Thus the term "fixation" as used herein, and as generally understood by those of skill in the art, refers to the process of treating biological tissue in order to stabilize it for implantation in a host animal different from the donor individual. "Fixating" and "crosslinking" are used interchangeably herein. Currently, most bioprosthetic tissue is fixed via treatment with glutaraldehyde.
A "crosslinking agent", as used herein, is a compound capable of binding to the free active moieties of prosthetic tissue and/or to other cross-linking agents in such a manner as to result in cross-linking between and within the molecules of the prosthetic tissue and between the molecules of the prosthetic tissue and the agent, thereby fixing said tissue. The cross-linking agent(s) is selected in such a way as to maximize fixation of the tissue being treated while minimizing the risk of damage to the prosthesis during treatment and minimizing the risks, such as of toxicity, inflammation, calcification, etc. to the host animal in whom the treated prosthesis is to be implanted. The cross-linking agents are preferably water-soluble so that aqueous buffers may be utilized thereby minimizing the risk of damage to the prosthesis during the fixation process.
The fixating process comprises exposing the tissue to a fluid comprising activated difunctional or polyfunctional acids that can react with amino groups in tissue under mild conditions.
"Exposing" means soaking the tissue in a fluid comprising the fixating agent for a period of time sufficient to fixate the tissue. The soaking is often by immersion, swirling, or vortexing. While some agitation will reduce the amount of time needed, the mechanics of exposing the tissue to the fluid are not important.
As used herein, the term "fluid" includes solutions, suspensions, emulsions and gels. The fluid contains sufficient quantities and concentrations of the crosslinking agent to allow crosslinking of tissue when the tissue is exposed to the fluid for a sufficient period of time.
As used herein, the term "activated" as applied to difunctional and polyfunctional acids means an acid moiety-containing compound containing an additional moiety such that the activated acid can react with amino groups under mild conditions. Preferred activating moieties include disuccinimidyl moieties, n-hydroxy disuccinimidyl moieties, sulfo-disuccinimidyl moieties, and mixtures thereof. The more preferred activating moiety are those that form a molecule that has sufficient solubility in water to not require additional surfactants. The most preferred activating moiety is a sulfo-disuccinimidyl moiety. Said moieties are attached to said acids in any manner, however, the preferred embodiment of the crosslinking agent is an ester comprising the difunctional or polyfunctional acid moeities and the activating moieties. The n-hydroxysuccinimide or sulfo-hydroxysuccinimide ester of glutaric, suberic acid, sebacic acid, or tartaric acid are examples of compounds that can be used in the process of the present invention.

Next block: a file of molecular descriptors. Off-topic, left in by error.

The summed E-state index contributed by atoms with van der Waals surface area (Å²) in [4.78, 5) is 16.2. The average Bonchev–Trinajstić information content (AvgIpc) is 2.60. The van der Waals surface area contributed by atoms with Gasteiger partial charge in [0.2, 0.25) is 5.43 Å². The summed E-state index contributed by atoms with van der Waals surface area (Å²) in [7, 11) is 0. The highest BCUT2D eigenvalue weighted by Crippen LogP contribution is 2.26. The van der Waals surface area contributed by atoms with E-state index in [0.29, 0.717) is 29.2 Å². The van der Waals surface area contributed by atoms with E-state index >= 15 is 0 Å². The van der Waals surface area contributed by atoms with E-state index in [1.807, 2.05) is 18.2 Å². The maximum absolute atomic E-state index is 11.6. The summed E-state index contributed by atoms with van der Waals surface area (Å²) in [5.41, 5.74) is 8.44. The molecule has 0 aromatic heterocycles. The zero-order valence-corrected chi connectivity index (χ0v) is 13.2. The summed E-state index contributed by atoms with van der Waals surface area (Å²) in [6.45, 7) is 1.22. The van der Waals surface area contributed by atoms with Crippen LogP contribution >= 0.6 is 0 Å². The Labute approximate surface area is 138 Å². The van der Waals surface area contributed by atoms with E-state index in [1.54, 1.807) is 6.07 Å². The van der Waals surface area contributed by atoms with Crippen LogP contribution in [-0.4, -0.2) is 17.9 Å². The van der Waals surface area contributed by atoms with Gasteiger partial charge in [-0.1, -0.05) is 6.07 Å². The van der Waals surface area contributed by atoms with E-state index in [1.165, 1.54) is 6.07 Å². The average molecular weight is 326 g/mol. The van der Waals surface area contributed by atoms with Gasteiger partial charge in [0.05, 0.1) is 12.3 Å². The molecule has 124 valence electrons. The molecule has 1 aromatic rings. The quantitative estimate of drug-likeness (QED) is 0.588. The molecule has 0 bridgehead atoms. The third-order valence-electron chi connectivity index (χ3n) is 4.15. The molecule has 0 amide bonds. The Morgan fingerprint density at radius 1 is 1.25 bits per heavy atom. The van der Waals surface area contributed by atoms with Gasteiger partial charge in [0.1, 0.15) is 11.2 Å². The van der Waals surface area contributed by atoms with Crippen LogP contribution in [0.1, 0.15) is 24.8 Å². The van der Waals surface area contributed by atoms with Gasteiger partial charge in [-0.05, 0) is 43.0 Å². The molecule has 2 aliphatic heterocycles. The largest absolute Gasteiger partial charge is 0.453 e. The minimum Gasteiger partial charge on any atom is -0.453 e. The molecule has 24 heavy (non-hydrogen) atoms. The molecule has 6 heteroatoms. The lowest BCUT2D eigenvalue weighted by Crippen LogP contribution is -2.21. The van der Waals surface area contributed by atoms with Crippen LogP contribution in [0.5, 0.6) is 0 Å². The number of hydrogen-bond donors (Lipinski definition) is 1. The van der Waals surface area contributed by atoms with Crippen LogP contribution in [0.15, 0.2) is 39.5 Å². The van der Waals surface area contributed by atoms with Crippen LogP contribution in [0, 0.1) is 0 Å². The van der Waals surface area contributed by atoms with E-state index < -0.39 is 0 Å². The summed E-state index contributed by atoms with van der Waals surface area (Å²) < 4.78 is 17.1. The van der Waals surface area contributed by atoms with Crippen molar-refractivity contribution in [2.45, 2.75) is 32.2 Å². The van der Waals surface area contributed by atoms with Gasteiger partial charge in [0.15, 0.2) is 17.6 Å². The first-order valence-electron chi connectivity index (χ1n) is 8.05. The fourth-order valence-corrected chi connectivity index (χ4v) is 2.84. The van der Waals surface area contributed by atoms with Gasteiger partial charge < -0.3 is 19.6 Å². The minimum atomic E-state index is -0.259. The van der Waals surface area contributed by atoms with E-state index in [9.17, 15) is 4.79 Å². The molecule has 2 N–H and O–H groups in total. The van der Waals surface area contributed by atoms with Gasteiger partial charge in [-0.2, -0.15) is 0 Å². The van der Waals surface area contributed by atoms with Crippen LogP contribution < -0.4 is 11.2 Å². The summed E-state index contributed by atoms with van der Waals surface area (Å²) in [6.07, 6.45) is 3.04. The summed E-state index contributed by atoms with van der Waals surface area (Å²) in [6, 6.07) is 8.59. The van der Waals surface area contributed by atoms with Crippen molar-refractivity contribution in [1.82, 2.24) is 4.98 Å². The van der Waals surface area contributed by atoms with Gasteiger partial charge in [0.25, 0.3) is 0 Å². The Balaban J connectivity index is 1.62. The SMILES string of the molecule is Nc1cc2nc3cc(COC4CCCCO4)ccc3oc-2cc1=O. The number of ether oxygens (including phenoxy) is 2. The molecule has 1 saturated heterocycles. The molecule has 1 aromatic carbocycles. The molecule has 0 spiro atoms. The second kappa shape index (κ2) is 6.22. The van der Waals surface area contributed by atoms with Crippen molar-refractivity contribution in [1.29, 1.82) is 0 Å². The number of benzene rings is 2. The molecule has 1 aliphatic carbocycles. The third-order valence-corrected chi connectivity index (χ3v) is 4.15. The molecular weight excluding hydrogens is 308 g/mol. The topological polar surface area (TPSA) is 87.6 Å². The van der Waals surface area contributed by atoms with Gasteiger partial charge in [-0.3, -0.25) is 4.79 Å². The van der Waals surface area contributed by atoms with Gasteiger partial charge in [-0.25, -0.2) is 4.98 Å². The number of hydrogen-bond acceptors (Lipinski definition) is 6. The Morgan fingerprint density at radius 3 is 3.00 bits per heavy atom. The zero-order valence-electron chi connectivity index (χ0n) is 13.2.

The tissue is exposed to a fluid comprising activated polyfunctional acids. As used herein polyfunctional acid includes difunctional acid, unless specified otherwise. While the acid moiety can be any acid difunctional or polyfunctional acid moiety, it is preferred that the acid moiety be a naturally occurring aliphatic difunctional or polyfunctional acid moiety. By naturally occurring it is meant that the acids exist in some quantity in the host mammal, or are metabolizable by the host mammal. The acids may under some conditions be partially metabolized, and naturally occurring aliphatic difunctional or polyfunctional acids will have less danger of being metabolized into a cytotoxic compound, even with the activating moiety attached. The fixated tissue, also does not leach cytotoxic compounds that prevent cellular growth on the bioprosthesis that is necessary for long term biocompatibility. Preferred acid moieties are glutaric acid, suberic acid, sebacic acid, tartaric acid, or mixtures thereof. The most preferred acid moiety is suberic acid. Other diacids: sccinic acid, itnionic acid, adipic acid, pimelic acid, azelaic acid, sebacic acid, dodecandioc acid, 1-12-dodecanedicarboxylic acid, hexadecanedioic acid.